Asexuality Investigated | Laura Doherty

Nobody can deny that the world around us is pretty sexy. It’s how advertising agencies sell products to us, it’s how we like our music videos and soap operas, it’s how we like our agony aunt columns, it’s just how we like things, ok? But imagine there were people in the world who had no interest in sex whatsoever, that would be weird, right? Well, not really: a rather large proportion of society maintain they have no sexual desire whatsoever, and what’s more are completely happy with their situation.

The definition of an asexual is ‘a person who does not experience sexual attraction’ – not to be confused with celibacy, asexuality is not a lifestyle choice but an orientation itself.
A study conducted in Britain in 1994, in the fallout of the AIDS epidemic, asked participants for information regarding their sexual orientation: 1.05% of those asked answered that they had ‘never experienced any form of sexual attraction’ while 30% of those surveyed declined to answer this section of the questionnaire.

If we consider the original statistic of 1.05% of the population claiming that they feel no sexual desire, this percentage still represents 60 million people worldwide. Dr. Anthony Bogaert, a Canadian professor of sexuality, has also highlighted that this figure may not be telling the whole story.

He argues that statistics representing the number of homosexual and bisexual people frequently fail to accurately calculate the actual number of people on the ground. Thus when calculating the number of  asexuals throughout the world the figure we currently have will no doubt prove to be much higher.

As with any growing community in the world there comes an online presence. Aven, the Asexual Visibility and Education Network, is the biggest asexual online community connecting those wishing to discuss asexual matters. The interesting thing about AVEN is that it doesn’t just attract one type of person but acts as an information and support point for friends or partners of asexuals and is a haven for those who just don’t fit into traditional stereotypes. It’s an attractive place for those experiencing ‘unique’ sexual orientation due to the many subcategories of asexuality: the term asexual isn’t quite as simple as it might first seem. Under the asexual umbrella there are different types of ‘a’s; those who seek romantic relationships (‘ro’s), those who lack a romantic drive (‘aromantics’), those who maintain romantic attraction to others (-hetero, -homo, -bi) and even those who are sexually active within their own relationships but lack sexual attraction. With this in mind, you can label an asexual with romantic inclinations to both men and women as an ‘a-bi-ro’, an asexual-bisexual-romantic: how’s that for precision?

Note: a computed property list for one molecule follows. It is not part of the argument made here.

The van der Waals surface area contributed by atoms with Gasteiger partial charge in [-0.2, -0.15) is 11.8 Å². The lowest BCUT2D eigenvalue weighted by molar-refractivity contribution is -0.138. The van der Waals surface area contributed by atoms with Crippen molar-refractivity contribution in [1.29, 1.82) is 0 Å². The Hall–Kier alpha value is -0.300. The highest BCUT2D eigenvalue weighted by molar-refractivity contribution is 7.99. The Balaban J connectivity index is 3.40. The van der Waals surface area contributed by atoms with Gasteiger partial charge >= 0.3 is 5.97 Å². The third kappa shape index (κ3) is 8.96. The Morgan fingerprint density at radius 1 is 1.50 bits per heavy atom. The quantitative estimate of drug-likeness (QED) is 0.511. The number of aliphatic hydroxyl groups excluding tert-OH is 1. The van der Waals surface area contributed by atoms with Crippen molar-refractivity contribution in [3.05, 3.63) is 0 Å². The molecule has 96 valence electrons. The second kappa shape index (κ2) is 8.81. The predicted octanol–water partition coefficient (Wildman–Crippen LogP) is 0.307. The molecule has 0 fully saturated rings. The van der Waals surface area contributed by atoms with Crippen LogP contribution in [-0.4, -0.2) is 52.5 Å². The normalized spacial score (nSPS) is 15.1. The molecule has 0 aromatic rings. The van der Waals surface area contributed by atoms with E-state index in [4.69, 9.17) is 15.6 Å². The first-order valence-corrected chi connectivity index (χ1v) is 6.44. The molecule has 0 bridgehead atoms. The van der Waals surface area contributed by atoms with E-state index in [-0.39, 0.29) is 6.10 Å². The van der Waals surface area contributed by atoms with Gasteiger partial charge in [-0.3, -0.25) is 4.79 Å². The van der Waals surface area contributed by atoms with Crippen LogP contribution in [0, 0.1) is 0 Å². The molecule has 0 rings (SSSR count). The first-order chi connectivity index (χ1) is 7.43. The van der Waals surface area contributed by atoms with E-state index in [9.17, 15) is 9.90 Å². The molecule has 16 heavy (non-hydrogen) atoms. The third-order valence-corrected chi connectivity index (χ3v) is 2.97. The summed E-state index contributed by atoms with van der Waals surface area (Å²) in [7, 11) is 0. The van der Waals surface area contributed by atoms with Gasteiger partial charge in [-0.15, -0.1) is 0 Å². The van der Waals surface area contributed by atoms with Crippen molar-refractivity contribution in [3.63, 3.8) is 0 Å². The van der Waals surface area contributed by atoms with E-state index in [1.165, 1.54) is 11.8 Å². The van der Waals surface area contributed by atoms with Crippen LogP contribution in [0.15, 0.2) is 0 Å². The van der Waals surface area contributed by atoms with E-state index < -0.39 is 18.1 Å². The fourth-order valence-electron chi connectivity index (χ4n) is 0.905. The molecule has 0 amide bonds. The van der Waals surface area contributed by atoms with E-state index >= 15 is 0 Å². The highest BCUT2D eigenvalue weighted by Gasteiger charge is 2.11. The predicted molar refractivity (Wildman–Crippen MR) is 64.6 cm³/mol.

Angela, a 25 year old asexual, offers her insight into the network: “When I found AVEN it suddenly all made sense: It was helpful just to know there was a word to describe me and I was not the only one.” Angela had realised the differences between herself and her peers in her early teens: “I could not understand why they would refer to a boy as ‘hot’. I could recognize what others found attractive, it just didn’t do anything for me. I always assumed I would meet someone and have sex to have children, the idea of sex for pleasure didn’t really enter into it.” Now Angela has found her own identity within the asexual label, she finds the sexual presence in the world a lot more bearable: “I have to say I am rather indifferent – it just doesn’t interest me so I ignore it, although I know some asexuals can find it alienating.”

She remains positive that attention around asexuality can only be a good thing: “I would like to think that it will mean the word gets out, that the asexuals are there, they just aren’t saying it. At least if the word is out there they have a word to describe themselves and they would know they are not broken. The only thing is the implications of ‘coming out’ are not as clear: to come out as gay you might know what the implications might be in terms of your job, religion and family, whereas with asexuals it is not that clear. Until we get those answers – who knows? A few more coming out wouldn’t hurt though…”


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